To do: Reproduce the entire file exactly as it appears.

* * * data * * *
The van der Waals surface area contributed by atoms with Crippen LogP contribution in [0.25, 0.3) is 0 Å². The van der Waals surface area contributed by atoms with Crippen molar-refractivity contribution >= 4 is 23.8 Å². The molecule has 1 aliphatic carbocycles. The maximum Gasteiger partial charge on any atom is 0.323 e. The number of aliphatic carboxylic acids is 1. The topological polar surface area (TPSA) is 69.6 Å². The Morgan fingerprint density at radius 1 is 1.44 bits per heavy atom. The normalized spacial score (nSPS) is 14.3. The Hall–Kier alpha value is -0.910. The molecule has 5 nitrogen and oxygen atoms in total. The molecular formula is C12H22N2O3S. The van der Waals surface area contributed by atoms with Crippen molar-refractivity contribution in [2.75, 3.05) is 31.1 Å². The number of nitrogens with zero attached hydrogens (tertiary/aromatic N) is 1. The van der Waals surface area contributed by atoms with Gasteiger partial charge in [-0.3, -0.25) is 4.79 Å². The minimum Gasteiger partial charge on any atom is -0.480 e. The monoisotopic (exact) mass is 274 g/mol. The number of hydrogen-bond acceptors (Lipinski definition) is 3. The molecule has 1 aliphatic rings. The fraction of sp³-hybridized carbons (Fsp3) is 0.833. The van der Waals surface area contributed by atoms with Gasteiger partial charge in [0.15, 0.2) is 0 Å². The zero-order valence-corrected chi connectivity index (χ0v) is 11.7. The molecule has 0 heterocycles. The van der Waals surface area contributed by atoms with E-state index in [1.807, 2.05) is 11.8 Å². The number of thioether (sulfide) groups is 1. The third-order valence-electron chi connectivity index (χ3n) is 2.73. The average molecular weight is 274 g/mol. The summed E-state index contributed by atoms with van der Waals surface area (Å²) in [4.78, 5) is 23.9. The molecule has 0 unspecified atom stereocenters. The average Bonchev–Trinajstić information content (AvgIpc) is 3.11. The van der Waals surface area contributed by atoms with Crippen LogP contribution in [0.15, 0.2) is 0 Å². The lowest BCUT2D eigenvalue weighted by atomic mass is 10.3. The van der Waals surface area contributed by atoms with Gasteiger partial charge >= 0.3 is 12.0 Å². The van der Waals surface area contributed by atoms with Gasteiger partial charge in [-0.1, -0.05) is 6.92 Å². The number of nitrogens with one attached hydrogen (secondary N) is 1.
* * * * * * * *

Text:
The van der Waals surface area contributed by atoms with Crippen LogP contribution in [0.25, 0.3) is 0 Å². The van der Waals surface area contributed by atoms with Crippen molar-refractivity contribution >= 4 is 23.8 Å². The molecule has 1 aliphatic carbocycles. The maximum Gasteiger partial charge on any atom is 0.323 e. The number of aliphatic carboxylic acids is 1. The topological polar surface area (TPSA) is 69.6 Å². The Morgan fingerprint density at radius 1 is 1.44 bits per heavy atom. The normalized spacial score (nSPS) is 14.3. The Hall–Kier alpha value is -0.910. The molecule has 5 nitrogen and oxygen atoms in total. The molecular formula is C12H22N2O3S. The van der Waals surface area contributed by atoms with Crippen molar-refractivity contribution in [2.75, 3.05) is 31.1 Å². The number of nitrogens with zero attached hydrogens (tertiary/aromatic N) is 1. The van der Waals surface area contributed by atoms with Gasteiger partial charge in [-0.3, -0.25) is 4.79 Å². The minimum Gasteiger partial charge on any atom is -0.480 e. The monoisotopic (exact) mass is 274 g/mol. The number of hydrogen-bond acceptors (Lipinski definition) is 3. The molecule has 1 aliphatic rings. The fraction of sp³-hybridized carbons (Fsp3) is 0.833. The van der Waals surface area contributed by atoms with Gasteiger partial charge in [0.15, 0.2) is 0 Å². The zero-order valence-corrected chi connectivity index (χ0v) is 11.7. The molecule has 0 heterocycles. The van der Waals surface area contributed by atoms with E-state index in [1.807, 2.05) is 11.8 Å². The number of thioether (sulfide) groups is 1. The third-order valence-electron chi connectivity index (χ3n) is 2.73. The average molecular weight is 274 g/mol. The summed E-state index contributed by atoms with van der Waals surface area (Å²) in [4.78, 5) is 23.9. The molecule has 0 unspecified atom stereocenters. The average Bonchev–Trinajstić information content (AvgIpc) is 3.11. The van der Waals surface area contributed by atoms with Crippen LogP contribution in [0.15, 0.2) is 0 Å². The lowest BCUT2D eigenvalue weighted by atomic mass is 10.3. The van der Waals surface area contributed by atoms with Gasteiger partial charge >= 0.3 is 12.0 Å². The van der Waals surface area contributed by atoms with Gasteiger partial charge in [-0.1, -0.05) is 6.92 Å². The number of nitrogens with one attached hydrogen (secondary N) is 1.